Cops in Toshima-ku arrested four operators of a brothel called the Otsuka Cosplay Academy for employing a 14-year-old girl as a sex worker.
Authorities in Hachioji believe that a serial arsonist is setting fire to local vending machines in an effort to “steal change.”
A 35-year-old lieutenant commander in the Maritime Self-Defense Force was arrested for “touching a 20-year-old female college student’s lower body” on the Keikyu line.
An Osaka woman was busted for getting her 6-year-old daughter addicted to sleeping pills. The woman told officials that she wanted the girl to go to bed at the same time she did.
Tons of debris from the March 11 tsunami that’s expected to wash up on the west coast of the US and Canada by October, according to the environment ministry
Rank of Panasonic in terms of international patent applications in 2012, trailing only China’s tech firm ZTE Corp
Number of prefectures that sent delegates to a recent education fair in Beijing to promote school trips to Japan
Alcohol Made with Fermented Wasps Gives New Meaning to the Phrase “Get Your Buzz On”
by Rachel Tackett
By all accounts Japan’s giant wasps are dangerous creatures. And yet, our team recently learned of one huntsman from Kumamoto Prefecture who has a hobby of fermenting these monstrous bugs in batches of shouchuu (Japanese liquor similar to vodka). It merits saying that even in Kumamoto, selling this kind of alcohol is not a common practice. If you do happen to come across some wasp-infused booze in a souvenir shop, it’s safe to say that you’ve strayed quite far from the mainstream marketplace.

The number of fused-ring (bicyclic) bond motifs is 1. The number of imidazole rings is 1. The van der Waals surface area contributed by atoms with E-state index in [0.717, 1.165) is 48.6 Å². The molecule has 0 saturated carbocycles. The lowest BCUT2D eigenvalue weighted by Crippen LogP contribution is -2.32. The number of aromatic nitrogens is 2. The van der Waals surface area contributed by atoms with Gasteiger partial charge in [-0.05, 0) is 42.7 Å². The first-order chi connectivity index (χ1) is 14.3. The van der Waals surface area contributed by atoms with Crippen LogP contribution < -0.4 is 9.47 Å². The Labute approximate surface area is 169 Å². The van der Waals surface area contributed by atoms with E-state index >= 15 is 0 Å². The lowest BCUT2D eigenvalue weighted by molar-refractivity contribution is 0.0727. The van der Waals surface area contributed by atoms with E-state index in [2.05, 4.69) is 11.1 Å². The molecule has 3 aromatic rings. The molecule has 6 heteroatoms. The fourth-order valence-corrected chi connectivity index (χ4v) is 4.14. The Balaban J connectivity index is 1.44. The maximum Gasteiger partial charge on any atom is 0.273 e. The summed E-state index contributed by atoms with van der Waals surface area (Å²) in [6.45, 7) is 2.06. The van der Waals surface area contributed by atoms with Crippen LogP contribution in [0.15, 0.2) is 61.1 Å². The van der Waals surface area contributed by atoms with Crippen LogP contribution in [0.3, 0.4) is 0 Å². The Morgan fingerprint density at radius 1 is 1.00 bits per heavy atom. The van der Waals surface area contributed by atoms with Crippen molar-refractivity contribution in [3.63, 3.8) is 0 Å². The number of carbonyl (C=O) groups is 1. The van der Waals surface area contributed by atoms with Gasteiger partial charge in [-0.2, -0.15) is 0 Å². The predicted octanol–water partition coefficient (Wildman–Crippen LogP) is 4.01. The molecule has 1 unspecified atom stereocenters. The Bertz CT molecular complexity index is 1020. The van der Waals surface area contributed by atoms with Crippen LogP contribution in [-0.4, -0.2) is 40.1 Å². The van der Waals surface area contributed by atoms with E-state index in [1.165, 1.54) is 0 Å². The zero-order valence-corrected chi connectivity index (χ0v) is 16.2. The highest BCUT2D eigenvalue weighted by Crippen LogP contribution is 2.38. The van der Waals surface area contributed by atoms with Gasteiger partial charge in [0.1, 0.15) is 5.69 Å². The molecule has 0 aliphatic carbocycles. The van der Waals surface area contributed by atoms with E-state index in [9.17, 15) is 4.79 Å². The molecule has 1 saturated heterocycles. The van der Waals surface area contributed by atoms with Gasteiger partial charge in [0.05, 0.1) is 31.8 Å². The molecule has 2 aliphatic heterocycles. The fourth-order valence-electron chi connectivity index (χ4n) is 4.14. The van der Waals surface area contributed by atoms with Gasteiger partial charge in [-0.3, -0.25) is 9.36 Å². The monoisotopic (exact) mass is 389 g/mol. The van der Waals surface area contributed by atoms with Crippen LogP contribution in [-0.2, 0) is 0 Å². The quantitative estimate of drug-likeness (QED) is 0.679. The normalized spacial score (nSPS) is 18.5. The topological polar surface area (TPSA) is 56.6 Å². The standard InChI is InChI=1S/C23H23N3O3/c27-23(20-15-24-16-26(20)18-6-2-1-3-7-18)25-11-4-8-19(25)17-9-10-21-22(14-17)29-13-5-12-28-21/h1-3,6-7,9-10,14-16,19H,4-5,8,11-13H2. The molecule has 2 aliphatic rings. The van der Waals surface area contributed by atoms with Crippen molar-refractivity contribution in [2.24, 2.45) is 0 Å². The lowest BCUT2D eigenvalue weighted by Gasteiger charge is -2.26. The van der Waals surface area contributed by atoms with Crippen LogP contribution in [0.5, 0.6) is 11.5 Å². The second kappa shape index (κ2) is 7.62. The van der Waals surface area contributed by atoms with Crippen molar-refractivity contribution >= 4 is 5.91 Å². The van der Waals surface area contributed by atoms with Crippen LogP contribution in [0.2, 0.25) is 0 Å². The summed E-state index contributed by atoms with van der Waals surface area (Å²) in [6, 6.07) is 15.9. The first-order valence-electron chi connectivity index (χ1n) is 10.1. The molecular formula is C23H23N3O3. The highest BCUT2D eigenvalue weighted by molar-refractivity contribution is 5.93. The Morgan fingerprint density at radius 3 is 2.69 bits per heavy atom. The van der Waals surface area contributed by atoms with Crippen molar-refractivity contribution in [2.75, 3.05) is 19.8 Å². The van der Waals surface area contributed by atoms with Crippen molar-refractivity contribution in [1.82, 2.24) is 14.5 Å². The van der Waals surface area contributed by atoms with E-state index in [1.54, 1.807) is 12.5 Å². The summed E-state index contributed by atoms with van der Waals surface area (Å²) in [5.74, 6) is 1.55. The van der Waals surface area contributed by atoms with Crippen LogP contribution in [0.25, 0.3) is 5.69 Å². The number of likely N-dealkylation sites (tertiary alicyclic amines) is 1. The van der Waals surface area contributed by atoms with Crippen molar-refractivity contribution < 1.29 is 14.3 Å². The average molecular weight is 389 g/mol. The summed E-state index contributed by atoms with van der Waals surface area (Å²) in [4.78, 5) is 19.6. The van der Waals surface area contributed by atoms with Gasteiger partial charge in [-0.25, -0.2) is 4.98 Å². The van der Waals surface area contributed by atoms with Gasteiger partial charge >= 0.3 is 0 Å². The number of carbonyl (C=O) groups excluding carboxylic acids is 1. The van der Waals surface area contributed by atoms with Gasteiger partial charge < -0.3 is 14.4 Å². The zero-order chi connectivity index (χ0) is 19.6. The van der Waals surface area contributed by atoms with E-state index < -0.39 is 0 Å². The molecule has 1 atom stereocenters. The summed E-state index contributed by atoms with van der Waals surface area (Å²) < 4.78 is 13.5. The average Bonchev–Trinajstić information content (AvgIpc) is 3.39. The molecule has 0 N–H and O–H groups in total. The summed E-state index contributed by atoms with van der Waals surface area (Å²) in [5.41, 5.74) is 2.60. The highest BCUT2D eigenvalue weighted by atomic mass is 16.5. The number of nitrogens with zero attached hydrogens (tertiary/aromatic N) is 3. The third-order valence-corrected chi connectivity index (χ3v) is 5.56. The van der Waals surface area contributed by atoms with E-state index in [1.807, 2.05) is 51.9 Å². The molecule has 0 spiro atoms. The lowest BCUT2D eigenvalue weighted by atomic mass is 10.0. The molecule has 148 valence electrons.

Hearing about this peculiar home brew, we at RocketNews24 couldn’t help wondering what kind of a man would make shouchuu containing wasps. Our very own field journalist took a trip to Kumamoto to meet the man in his home and find out more.
Oh Never Mind
Always Up In Smoke
In The Trash
Scientists say they can ‘read’ dreams
NATIONAL APR. 06, 2013 – 06:55AM JST
Scientists in Japan said Friday they had found a way to “read” people’s dreams, using MRI scanners to unlock some of the secrets of the unconscious mind.
Researchers have managed what they said was “the world’s first decoding” of night-time visions, the subject of centuries of speculation that have captivated humanity since ancient times.
In the study, published in the journal Science, researchers at the ATR Computational Neuroscience Laboratories, in Kyoto, used magnetic resonance imaging (MRI) scans to locate exactly which part of the brain was active during the first moments of sleep.
The scientists then woke up the dreamers and asked them what images they had seen, a process that was repeated 200 times.